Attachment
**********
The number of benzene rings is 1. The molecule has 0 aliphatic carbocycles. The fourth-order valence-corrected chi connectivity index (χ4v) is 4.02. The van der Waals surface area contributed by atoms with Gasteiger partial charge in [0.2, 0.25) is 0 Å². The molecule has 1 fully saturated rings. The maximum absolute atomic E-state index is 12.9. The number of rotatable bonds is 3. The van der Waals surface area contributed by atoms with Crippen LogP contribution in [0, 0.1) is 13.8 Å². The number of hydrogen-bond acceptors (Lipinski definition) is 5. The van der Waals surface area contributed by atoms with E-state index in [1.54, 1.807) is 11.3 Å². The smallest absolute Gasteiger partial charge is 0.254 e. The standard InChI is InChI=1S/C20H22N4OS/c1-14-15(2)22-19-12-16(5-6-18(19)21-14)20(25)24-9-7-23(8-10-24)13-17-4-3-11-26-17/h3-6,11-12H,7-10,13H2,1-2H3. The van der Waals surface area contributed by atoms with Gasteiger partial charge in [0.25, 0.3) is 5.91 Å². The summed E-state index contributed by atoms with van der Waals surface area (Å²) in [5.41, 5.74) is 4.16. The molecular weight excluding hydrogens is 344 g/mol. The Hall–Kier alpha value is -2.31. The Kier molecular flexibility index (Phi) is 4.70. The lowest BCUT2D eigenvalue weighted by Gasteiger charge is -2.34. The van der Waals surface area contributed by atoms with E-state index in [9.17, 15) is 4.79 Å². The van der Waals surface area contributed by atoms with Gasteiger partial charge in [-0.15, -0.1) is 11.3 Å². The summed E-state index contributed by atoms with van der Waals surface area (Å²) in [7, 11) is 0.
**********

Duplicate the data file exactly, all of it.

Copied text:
The number of benzene rings is 1. The molecule has 0 aliphatic carbocycles. The fourth-order valence-corrected chi connectivity index (χ4v) is 4.02. The van der Waals surface area contributed by atoms with Gasteiger partial charge in [0.2, 0.25) is 0 Å². The molecule has 1 fully saturated rings. The maximum absolute atomic E-state index is 12.9. The number of rotatable bonds is 3. The van der Waals surface area contributed by atoms with Crippen LogP contribution in [0, 0.1) is 13.8 Å². The number of hydrogen-bond acceptors (Lipinski definition) is 5. The van der Waals surface area contributed by atoms with E-state index in [1.54, 1.807) is 11.3 Å². The smallest absolute Gasteiger partial charge is 0.254 e. The standard InChI is InChI=1S/C20H22N4OS/c1-14-15(2)22-19-12-16(5-6-18(19)21-14)20(25)24-9-7-23(8-10-24)13-17-4-3-11-26-17/h3-6,11-12H,7-10,13H2,1-2H3. The van der Waals surface area contributed by atoms with Gasteiger partial charge in [0.25, 0.3) is 5.91 Å². The summed E-state index contributed by atoms with van der Waals surface area (Å²) in [5.41, 5.74) is 4.16. The molecular weight excluding hydrogens is 344 g/mol. The Hall–Kier alpha value is -2.31. The Kier molecular flexibility index (Phi) is 4.70. The lowest BCUT2D eigenvalue weighted by Gasteiger charge is -2.34. The van der Waals surface area contributed by atoms with E-state index in [9.17, 15) is 4.79 Å². The van der Waals surface area contributed by atoms with Gasteiger partial charge in [-0.15, -0.1) is 11.3 Å². The summed E-state index contributed by atoms with van der Waals surface area (Å²) in [7, 11) is 0.